EU’s sustainable finance platform pushes for larger Taxonomy scope

On the 03/22/21 at 8:01AM


Tuba Raqshan

The Platform for Sustainable Finance has recommended the European Commission to maximise the inclusiveness of its current Taxonomy framework while maintaining its integrity.
Photo: EC/ Mauro Bottaro

On 18 January this year, the European Commission had posed six questions to the European Platform for Sustainable Finance, a group of advisers, on transition finance. The most pertinent one: how technologies and industries that are not green might still contribute to a green transition to meet EU’s climate goals? This came after the Commission's proposals came under fire from governments of certain member states, who demanded that gas power plants be included in transition activity. 

“Taxonomy is already a reference for transition. It can be developed further,” said Nathan Fabian, chair of the European Platform for Sustainable Finance, which recommended the Commission to communicate more about how the taxonomy already supports transition finance.

Fabian also underlined the need for other tools in this exhaustive undertaking. These include financial product labelling, such as explaining the link between the upcoming EU Green Bond Standard (EU GBS) and the Taxonomy and how companies can voluntarily disclose the level of compliance of their green bonds with the Taxonomy. Other recommendations include establishing activity-specific transition pathways based on Taxonomy criteria and utilisation of metrics and tools outside the Taxonomy, including the Climate Transition Benchmark, TCFD metrics or science-based targets, among others. Taxonomy-reporting is mandatory for financial products that claim to either have an environmental objective or environmental characteristics, which would tackle greenwashing concerns in the market.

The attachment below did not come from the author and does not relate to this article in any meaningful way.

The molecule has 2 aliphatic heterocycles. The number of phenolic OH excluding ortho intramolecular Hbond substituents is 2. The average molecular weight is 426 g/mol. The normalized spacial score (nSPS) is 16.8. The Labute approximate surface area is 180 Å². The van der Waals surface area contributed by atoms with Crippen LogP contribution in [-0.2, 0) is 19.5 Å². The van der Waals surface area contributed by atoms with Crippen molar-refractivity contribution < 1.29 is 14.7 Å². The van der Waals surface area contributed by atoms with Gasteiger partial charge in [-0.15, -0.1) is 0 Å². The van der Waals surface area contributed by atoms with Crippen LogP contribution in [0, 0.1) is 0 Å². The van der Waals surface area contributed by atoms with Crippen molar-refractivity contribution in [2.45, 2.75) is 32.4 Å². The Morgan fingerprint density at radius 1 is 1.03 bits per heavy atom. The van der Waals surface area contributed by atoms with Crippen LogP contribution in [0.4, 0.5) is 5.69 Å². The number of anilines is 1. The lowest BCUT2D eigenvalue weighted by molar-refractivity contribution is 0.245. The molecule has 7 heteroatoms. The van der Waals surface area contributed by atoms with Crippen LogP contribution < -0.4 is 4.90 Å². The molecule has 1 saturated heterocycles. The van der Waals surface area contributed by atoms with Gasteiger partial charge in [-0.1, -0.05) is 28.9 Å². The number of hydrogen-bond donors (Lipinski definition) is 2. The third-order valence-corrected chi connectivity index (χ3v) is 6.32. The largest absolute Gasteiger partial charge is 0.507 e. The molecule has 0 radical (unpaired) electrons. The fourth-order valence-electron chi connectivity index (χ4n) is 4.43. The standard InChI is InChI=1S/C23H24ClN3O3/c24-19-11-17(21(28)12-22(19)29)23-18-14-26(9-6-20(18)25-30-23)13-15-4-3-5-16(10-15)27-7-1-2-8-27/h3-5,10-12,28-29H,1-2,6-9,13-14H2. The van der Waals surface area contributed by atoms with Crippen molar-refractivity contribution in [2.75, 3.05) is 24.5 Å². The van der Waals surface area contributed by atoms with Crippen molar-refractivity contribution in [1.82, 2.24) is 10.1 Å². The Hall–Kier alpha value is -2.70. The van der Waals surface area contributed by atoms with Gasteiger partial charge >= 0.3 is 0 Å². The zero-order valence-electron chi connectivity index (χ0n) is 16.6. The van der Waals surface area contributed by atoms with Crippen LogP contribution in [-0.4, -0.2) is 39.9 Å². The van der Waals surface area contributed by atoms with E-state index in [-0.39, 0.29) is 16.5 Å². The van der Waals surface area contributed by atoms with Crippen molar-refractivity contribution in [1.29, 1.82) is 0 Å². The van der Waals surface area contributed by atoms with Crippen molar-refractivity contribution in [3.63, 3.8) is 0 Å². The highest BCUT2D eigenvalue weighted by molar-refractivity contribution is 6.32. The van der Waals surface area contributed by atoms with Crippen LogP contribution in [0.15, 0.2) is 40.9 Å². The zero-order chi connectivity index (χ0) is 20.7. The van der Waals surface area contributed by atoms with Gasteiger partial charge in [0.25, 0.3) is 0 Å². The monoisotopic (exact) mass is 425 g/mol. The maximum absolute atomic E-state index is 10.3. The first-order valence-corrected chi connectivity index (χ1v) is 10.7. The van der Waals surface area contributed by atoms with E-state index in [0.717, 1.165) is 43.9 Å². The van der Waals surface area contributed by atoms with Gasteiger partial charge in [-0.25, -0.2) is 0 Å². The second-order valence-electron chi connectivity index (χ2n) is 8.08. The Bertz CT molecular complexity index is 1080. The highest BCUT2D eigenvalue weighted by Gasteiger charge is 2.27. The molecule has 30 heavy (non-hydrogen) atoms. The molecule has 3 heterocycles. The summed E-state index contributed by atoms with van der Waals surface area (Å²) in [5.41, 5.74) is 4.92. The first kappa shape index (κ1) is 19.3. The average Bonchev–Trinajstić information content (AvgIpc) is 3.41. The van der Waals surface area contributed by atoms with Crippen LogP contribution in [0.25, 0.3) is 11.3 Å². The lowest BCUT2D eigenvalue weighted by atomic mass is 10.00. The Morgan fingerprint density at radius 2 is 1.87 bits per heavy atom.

The recommendations also include ensuring that reporting requirements enable companies, financiers and investors to communicate their transitions. It also emphasizes that disclosure of Taxonomy-aligned CapEx is given equal importance as disclosure of taxonomy-aligned turnover.

The Platform also highlighted the need to include more enabling activities in the Taxonomy across different sectors focussing on energy efficiency that can be performed by any company (through CapEx), starting with manufacturing, agriculture and forestry. “The Taxonomy should include more enabling activities that recognise the contribution of the entire supply chain around taxonomy-aligned activities by financing, distributing, and selling of taxonomy-aligned products or services or by providing critical materials to taxonomy-aligned activities,” added the report. It also called for an update of the Climate Delegated Act to ensure such activities have consistent descriptions and are recognised consistently across different sectors.

The Platform also proposed extending the current taxonomy framework by developing criteria for activities with no significant impact on the Taxonomy and those that cause significant harm. “The Platform is exploring the possibility to support significant improvements in performance of activities towards (but not reaching) the substantial contribution criteria,” said the report. It should also include activities that enable companies to stop performing significantly harmful activities.

The Commission will consider this advice while finalising the draft delegated act on climate mitigation and climate adaptation, in the context of the Taxonomy Regulation and while preparing its Renewed Sustainable Finance Strategy. The Commission added that it would continue its work towards creating a common language that investors can use everywhere when investing in projects and economic activities that have a substantial positive impact on the climate and the environment.

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